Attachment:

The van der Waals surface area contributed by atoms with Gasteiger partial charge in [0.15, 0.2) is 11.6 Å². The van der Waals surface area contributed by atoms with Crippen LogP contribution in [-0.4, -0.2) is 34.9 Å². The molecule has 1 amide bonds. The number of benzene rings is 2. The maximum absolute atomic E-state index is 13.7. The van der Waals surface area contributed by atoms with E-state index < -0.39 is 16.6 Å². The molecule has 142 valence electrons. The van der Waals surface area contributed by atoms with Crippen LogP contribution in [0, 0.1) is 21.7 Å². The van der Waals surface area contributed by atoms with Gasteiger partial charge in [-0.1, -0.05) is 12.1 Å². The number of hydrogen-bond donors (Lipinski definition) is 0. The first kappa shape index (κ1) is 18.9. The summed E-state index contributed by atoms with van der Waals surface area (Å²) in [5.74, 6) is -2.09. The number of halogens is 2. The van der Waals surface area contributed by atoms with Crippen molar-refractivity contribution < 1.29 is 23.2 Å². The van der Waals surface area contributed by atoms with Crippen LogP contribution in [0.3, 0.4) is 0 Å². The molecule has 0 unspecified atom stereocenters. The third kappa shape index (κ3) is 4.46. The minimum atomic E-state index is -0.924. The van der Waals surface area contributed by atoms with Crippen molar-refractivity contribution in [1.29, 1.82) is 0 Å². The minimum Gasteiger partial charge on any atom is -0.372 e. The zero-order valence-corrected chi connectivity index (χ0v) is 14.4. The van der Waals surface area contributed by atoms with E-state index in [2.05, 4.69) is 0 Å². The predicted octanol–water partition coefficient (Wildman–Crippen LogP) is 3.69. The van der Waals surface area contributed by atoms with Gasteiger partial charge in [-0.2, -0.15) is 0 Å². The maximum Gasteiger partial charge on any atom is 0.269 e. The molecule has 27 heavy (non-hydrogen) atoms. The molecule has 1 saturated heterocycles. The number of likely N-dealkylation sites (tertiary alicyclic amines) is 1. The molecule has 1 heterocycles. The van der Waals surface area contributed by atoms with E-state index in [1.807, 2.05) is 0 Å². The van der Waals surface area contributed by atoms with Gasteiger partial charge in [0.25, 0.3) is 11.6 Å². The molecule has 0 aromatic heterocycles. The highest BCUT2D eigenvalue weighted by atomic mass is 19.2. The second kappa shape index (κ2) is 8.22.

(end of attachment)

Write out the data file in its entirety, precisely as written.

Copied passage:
The van der Waals surface area contributed by atoms with Gasteiger partial charge in [0.15, 0.2) is 11.6 Å². The van der Waals surface area contributed by atoms with Crippen LogP contribution in [-0.4, -0.2) is 34.9 Å². The molecule has 1 amide bonds. The number of benzene rings is 2. The maximum absolute atomic E-state index is 13.7. The van der Waals surface area contributed by atoms with E-state index < -0.39 is 16.6 Å². The molecule has 142 valence electrons. The van der Waals surface area contributed by atoms with Crippen LogP contribution in [0, 0.1) is 21.7 Å². The van der Waals surface area contributed by atoms with Gasteiger partial charge in [-0.1, -0.05) is 12.1 Å². The number of hydrogen-bond donors (Lipinski definition) is 0. The first kappa shape index (κ1) is 18.9. The summed E-state index contributed by atoms with van der Waals surface area (Å²) in [5.74, 6) is -2.09. The number of halogens is 2. The van der Waals surface area contributed by atoms with Crippen molar-refractivity contribution < 1.29 is 23.2 Å². The van der Waals surface area contributed by atoms with Crippen LogP contribution in [0.3, 0.4) is 0 Å². The molecule has 0 unspecified atom stereocenters. The third kappa shape index (κ3) is 4.46. The minimum atomic E-state index is -0.924. The van der Waals surface area contributed by atoms with Crippen molar-refractivity contribution in [1.29, 1.82) is 0 Å². The minimum Gasteiger partial charge on any atom is -0.372 e. The zero-order valence-corrected chi connectivity index (χ0v) is 14.4. The van der Waals surface area contributed by atoms with E-state index in [2.05, 4.69) is 0 Å². The predicted octanol–water partition coefficient (Wildman–Crippen LogP) is 3.69. The van der Waals surface area contributed by atoms with Gasteiger partial charge in [-0.2, -0.15) is 0 Å². The maximum Gasteiger partial charge on any atom is 0.269 e. The molecule has 27 heavy (non-hydrogen) atoms. The molecule has 1 saturated heterocycles. The number of likely N-dealkylation sites (tertiary alicyclic amines) is 1. The molecule has 1 heterocycles. The van der Waals surface area contributed by atoms with E-state index in [1.807, 2.05) is 0 Å². The van der Waals surface area contributed by atoms with Gasteiger partial charge in [0.25, 0.3) is 11.6 Å². The molecule has 0 aromatic heterocycles. The highest BCUT2D eigenvalue weighted by atomic mass is 19.2. The second kappa shape index (κ2) is 8.22.